Understanding Federal Regulations Governing CBD Advertising
This article by Evan Nison was originally published on NisonCo, and appears here with permission.
The cannabidiol (CBD) hype is a blessing and a curse at the same time for the CBD industry. While we are witnessing a growing mainstream acceptance of CBD, illegal CBD companies have mushroomed everywhere in the United States.
This puts every company’s advertising — illicit or legitimate — on the radar of federal authorities. Understanding CBD regulations and how they affect the market is imperative before advertising your CBD products.
The Sudden Rise of the CBD Market
The global CBD market has reached a multi-billion dollar value in just a few years. Grand View Research projects the market will expand from 2021 to 2028 with a compound annual growth rate (CAGR) of 21.2%. Many attribute the unbelievable growth and popularity of CBD to its purported health benefits.
The Role of the FTC and FDA in CBD Regulation
Is CBD federally legal? CBD is legal, to some extent. Though the enactment of the 2018 Farm Bill has made the cultivation of hemp legal — and thus removed it from the Drug Enforcement Agency (DEA)’s list of controlled substances — there are still restrictions.
Before developing your marketing plan, do thorough research about CBD-related federal and state laws. The two bureaus that work hand-in-hand regulating CBD products are the Federal Trade Commission (FTC) and the Food and Drug Administration (FDA).
- FTC – The FTC has the primary mandate to protect public health and promote competition in the CBD market. Through FTC’s Operation CBDeceit, which was launched last December 2020, they’re hunting down CBD companies who have been advertising their product on their websites and social media platforms with false health claims. For consumers, the FTC has also made it easy for them to receive support concerning fake or questionable CBD products.
- FDA – The FDA protects public health by ensuring the safety and efficacy of consumer products, including cannabis and cannabis-derived products. The FDA is the main bureau that approves new CBD products. According to the Food Drugs and Cosmetics Act:
- CBD shouldn’t be labeled as dietary supplements
- CBD cannot be added to food for humans and animals
Remember that aside from guidelines from the FTC and FDA, your state and local area might have CBD-specific laws imposed. Researching them is vital.
Deceptive Medical Claims and Their Negative Repercussions
The playing field of the cannabis industry is risky, despite how potentially lucrative it is. The FDA and FTC are serious about their crackdown efforts and do more than just send warning letters. Irresponsible CBD advertising can result in:
- Legal Actions and Monetary Sanctions: In the FDA’s report to Congress last year, less than half of CBD products in the marketplace are mislabeled; and thus, reinforces the need for more tight guidelines. Later in 2020, the FTC sanctioned six CBD manufacturers who claimed their products treat serious illnesses to pay fines ranging from $20,000 – $85,000.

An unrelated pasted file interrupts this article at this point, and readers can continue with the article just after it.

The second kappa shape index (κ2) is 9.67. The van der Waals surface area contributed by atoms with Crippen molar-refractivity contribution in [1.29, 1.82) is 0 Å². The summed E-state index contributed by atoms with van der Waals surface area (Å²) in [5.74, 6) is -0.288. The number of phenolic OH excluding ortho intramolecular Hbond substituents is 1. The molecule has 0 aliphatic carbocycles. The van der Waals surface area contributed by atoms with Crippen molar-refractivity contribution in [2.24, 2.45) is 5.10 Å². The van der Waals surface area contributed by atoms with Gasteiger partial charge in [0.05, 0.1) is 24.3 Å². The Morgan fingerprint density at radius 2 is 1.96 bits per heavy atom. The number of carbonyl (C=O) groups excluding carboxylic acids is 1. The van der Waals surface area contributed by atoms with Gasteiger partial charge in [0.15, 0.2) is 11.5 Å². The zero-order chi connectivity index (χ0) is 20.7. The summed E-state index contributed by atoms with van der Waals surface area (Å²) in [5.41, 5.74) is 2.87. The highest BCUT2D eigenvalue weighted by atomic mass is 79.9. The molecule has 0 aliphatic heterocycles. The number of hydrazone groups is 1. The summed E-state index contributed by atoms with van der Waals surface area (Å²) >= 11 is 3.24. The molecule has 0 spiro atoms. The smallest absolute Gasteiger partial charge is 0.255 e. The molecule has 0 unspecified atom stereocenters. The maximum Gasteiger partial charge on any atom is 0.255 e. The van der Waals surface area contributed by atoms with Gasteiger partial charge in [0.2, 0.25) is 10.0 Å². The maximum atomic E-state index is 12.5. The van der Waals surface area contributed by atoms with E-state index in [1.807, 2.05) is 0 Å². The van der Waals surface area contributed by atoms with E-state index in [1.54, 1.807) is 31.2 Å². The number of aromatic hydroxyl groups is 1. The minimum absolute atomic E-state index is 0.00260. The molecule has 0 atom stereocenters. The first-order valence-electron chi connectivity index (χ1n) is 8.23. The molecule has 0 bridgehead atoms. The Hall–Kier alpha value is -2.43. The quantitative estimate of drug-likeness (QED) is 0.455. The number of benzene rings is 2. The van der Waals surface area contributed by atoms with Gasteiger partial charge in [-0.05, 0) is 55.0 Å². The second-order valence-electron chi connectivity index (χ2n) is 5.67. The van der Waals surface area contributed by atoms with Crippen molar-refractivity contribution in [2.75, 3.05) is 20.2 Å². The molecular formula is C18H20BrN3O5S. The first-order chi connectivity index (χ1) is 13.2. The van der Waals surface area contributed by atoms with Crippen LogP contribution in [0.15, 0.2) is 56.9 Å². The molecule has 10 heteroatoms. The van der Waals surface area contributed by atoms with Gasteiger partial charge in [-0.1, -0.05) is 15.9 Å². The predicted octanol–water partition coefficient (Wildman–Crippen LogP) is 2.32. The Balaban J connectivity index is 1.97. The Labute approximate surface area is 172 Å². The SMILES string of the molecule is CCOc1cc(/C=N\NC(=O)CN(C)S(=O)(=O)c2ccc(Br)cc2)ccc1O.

- Serious Health Risks to Consumers: In 2017, poisoning due to a fake CBD oil happened in Utah. The illegally sold product didn’t contain any CBD as marketed; instead, it contained a synthetic cannabinoid.
Compliance is the Best Strategy in Marketing CBD products
CBD marketing compliance is all about following the rules imposed by the various governmental agencies. Here are some strategies to curtail enforcement actions when advertising your cannabis products:
- Keep updated with the latest news about CBD regulations. Besides checking the FDA and FTC websites, there are PR firms and cannabis-specific news sources dedicated to bringing you cannabis news. Seek out those whose focuses align with your company, and sign up for their newsletters.
- Hire a reputable third-party laboratory for testing. The health and safety of every consumer who avails of your products are in your hands, so ensure the highest quality and efficacy of your CBD products possible.
- Follow the FD&C Act packaging and labeling guidelines. In Colorado, the FDA has already instructed CBD companies to put a warning statement (i.e., FDA has not evaluated this product for safety or efficacy) to mitigate confusion.
- CBD products must be packaged and advertised in a way that does not attract minors. Cannabis dispensaries can only sell to customers of legal age; there’s no use (and to add, it’s illegal) catering to a younger target audience.
- Only advertise using evidence-facts, as per FTC guidelines. If the medical and health claims are not heavily scientifically supported, then they are already considered as FALSE advertising—it’s as simple as that. If it’s a testimonial you’re posting, it’s best to put a disclaimer for your audience.
- If you received a warning letter, then ask for legal advice. Hopefully, you already employ a lawyer or advisor who specializes in your industry. If not, be sure to seek specialized legal advice.
The Future of CBD Advertising
As we keep watch of how the legalization of cannabis and the regulation of CBD will move (or not) in the Biden administration, it is best to follow the FDA’s packaging guidelines and the FTC’s advertising guidelines accordingly. Concrete guidelines on CBD products are yet to be established as continued research about CBD and its long-term effects are conducted. Be in-the-know with changes to avoid any trouble.
Read the original Article on NisonCo.
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